I just finished reading Black Hole by Charles Burns. It took over ten years (1995 – 2005) for the 12 issues to come out but as of last October it has been collected into one book.
For those who don’t know, Black Hole takes place in Seattle in the 70s, and tells the story of “The Bug” (venereal disease / mutation causing plague / something) that is sweeping through a high school there.
This is one of the most affecting comics I’ve read in a while. The intertwining stories of the kids who’ve got The Bug, the kids who don’t, and the kids who are going to get it frame the story which also dredges up all the horrible high school crap you’ve tried to forget. It’s not just “body horror” along the lines of Junji Ito, where I feel like he’s just trying to see how far he can go (although there is some of that), but a true Horror comic in the sense that both the mutated kids and what happens to them is horrifying.
If you’re looking for something as depressing as Jimmy Corrigan and as disturbing as Videodrome, you’ve found it. This is NOT a thumbs down. I can’t exactly say I “enjoyed” reading it, but it was compelling, and Burns’ stark black and white art is great as always. Definitely recommended – as long as you’re prepared to keep thinking about it long after you’ve finished reading it.
Another comic party I’ve come late to, I’m currently devouring back issues of Supreme Power.
Written by JMS of Babylon 5 fame, it’s a retelling of the Squadron Supreme story. It’s a Marvel Max title so it is for mature readers, and in the first few pages you know we’re not in the Silver Age anymore: Hyperion’s ship crashes to Earth and is discovered by a kindly couple… who are immediately eliminated by government agents in a black helicopter.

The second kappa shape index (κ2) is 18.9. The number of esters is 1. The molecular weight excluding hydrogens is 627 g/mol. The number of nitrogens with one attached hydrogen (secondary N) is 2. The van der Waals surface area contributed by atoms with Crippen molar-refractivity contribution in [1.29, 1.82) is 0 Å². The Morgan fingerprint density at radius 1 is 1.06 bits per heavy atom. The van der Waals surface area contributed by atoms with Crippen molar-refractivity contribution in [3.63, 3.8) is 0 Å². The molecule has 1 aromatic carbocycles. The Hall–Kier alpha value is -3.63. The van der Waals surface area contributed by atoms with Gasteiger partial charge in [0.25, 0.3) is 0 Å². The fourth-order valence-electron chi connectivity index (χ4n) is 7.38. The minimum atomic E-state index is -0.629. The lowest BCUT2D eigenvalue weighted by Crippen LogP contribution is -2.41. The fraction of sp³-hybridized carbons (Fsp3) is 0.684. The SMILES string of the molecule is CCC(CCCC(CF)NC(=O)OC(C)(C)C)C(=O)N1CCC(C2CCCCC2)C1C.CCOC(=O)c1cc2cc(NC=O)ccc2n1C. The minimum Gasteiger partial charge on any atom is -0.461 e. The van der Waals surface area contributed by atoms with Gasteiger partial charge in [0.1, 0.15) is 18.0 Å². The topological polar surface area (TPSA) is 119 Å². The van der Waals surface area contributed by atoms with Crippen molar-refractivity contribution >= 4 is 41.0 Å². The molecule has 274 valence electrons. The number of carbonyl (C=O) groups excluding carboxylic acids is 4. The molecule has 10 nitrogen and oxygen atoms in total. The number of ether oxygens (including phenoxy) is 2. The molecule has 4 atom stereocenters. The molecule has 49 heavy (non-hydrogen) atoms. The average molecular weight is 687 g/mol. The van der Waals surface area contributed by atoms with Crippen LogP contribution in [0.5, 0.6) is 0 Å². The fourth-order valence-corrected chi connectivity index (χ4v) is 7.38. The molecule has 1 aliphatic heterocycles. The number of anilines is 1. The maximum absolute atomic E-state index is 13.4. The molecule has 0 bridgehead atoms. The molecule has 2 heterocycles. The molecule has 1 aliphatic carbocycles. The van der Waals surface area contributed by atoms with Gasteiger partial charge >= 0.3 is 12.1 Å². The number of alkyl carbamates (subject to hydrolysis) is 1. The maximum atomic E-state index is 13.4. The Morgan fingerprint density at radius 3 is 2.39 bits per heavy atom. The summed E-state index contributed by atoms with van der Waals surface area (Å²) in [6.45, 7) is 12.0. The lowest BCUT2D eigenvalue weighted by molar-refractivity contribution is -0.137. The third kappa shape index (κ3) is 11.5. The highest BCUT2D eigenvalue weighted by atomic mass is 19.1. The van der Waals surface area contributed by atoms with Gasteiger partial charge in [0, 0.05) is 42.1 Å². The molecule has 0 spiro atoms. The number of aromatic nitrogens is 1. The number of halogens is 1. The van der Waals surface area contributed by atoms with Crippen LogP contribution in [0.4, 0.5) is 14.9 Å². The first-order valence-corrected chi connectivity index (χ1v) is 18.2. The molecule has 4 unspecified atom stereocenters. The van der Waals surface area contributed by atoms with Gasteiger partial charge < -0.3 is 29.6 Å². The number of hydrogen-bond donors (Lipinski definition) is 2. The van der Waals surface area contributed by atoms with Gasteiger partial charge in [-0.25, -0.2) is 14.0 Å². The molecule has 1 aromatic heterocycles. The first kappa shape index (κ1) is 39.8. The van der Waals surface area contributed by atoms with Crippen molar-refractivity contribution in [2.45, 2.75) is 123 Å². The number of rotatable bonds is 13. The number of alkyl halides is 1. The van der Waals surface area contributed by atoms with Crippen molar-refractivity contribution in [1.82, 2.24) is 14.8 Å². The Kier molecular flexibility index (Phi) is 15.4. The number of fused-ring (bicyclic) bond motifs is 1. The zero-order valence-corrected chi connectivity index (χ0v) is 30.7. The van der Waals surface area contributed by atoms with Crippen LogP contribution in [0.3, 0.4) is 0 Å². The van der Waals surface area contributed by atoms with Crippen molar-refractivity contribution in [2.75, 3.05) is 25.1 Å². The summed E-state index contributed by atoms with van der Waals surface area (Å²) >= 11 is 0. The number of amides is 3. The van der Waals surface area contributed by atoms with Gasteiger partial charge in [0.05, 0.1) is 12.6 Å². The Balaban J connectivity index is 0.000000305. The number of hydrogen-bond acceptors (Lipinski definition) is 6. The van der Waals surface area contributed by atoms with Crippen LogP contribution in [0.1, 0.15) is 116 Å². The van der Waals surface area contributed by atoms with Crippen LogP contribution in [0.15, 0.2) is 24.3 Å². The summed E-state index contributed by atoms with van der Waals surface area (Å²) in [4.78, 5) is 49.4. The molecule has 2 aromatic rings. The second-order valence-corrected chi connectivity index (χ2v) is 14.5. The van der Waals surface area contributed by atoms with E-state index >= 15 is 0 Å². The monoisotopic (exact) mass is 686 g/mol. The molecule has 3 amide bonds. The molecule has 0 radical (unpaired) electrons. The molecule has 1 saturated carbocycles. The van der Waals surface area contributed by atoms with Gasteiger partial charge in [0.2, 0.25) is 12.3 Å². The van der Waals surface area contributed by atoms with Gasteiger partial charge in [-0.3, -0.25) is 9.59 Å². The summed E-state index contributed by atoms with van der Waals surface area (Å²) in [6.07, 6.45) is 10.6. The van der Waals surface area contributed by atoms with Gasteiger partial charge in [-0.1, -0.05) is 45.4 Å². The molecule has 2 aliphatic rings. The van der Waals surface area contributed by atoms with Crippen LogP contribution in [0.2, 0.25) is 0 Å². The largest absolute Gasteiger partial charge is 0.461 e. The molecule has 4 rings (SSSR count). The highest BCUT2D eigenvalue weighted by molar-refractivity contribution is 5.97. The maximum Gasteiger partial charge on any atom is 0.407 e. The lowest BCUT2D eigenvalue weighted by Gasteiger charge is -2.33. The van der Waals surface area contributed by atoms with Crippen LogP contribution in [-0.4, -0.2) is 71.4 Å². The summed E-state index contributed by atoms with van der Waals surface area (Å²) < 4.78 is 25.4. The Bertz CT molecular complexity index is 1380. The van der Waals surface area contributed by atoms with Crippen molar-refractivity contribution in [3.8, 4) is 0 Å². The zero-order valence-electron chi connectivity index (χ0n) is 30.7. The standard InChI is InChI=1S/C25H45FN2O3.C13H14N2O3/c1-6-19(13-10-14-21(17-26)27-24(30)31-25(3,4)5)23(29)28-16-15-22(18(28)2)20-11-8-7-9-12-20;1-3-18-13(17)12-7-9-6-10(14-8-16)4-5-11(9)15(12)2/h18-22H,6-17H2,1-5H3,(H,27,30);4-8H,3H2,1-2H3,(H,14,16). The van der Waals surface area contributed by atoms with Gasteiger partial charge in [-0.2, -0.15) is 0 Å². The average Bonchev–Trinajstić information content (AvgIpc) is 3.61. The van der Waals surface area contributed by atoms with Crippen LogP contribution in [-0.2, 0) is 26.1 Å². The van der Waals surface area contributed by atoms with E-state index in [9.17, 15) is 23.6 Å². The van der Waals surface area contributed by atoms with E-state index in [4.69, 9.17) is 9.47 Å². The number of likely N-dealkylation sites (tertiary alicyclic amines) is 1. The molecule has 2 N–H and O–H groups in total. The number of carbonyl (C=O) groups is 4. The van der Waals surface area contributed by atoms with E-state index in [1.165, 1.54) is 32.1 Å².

I was never a huge Squadron Supreme fan, but you don’t really need to know anything about them to follow the story, same way you didn’t need to know anything about the Charlton heroes to enjoy Watchmen. There’s probably stuff going over my head but I’m not aware of it.
I think JMS can be a great writer, and it makes me think about how awesome Babylon 5 could have been if it had been done in comic form, which would’ve freed it from the constraits of actors’ schedules, threat of network cancellation and so on.
I’m a bit late to the party since the book has been running for a couple years, but my favorite comic currently is The Goon.
The main character (known only as The Goon) is sort of a depression-era(maybe) Hellboy. He spends a lot of time beating up monsters and works as an enforcer for Labrazio, the mob boss who runs the town (or does he?) which is being overrun by zombies.
The stories are all pretty straightforward, but nothing wrong with that! The Goon and his psychotic sidekick Frankie are interesting characters, as are the Zombie Priest villain and the rest of the supporting characters in the neighborhood The Goon protects.
What really sold me on this book, though, is the art. Creator Eric Powell has definitely learned a lot from the greats, and panel swipes homages are found throughout. A bit of Mignola, a little bit Wally Wood, a dash of early Corben, and a whole lot of Frazetta make the stories come alive. The oil-painted covers are fantastic.
If you like monsters, zombies, or great art, pick up one of the trades on your next trip to the comic shop! The first couple are outstanding, but the quality drops slightly as the series goes on. My recommendation is to start with #0, Rough Stuff.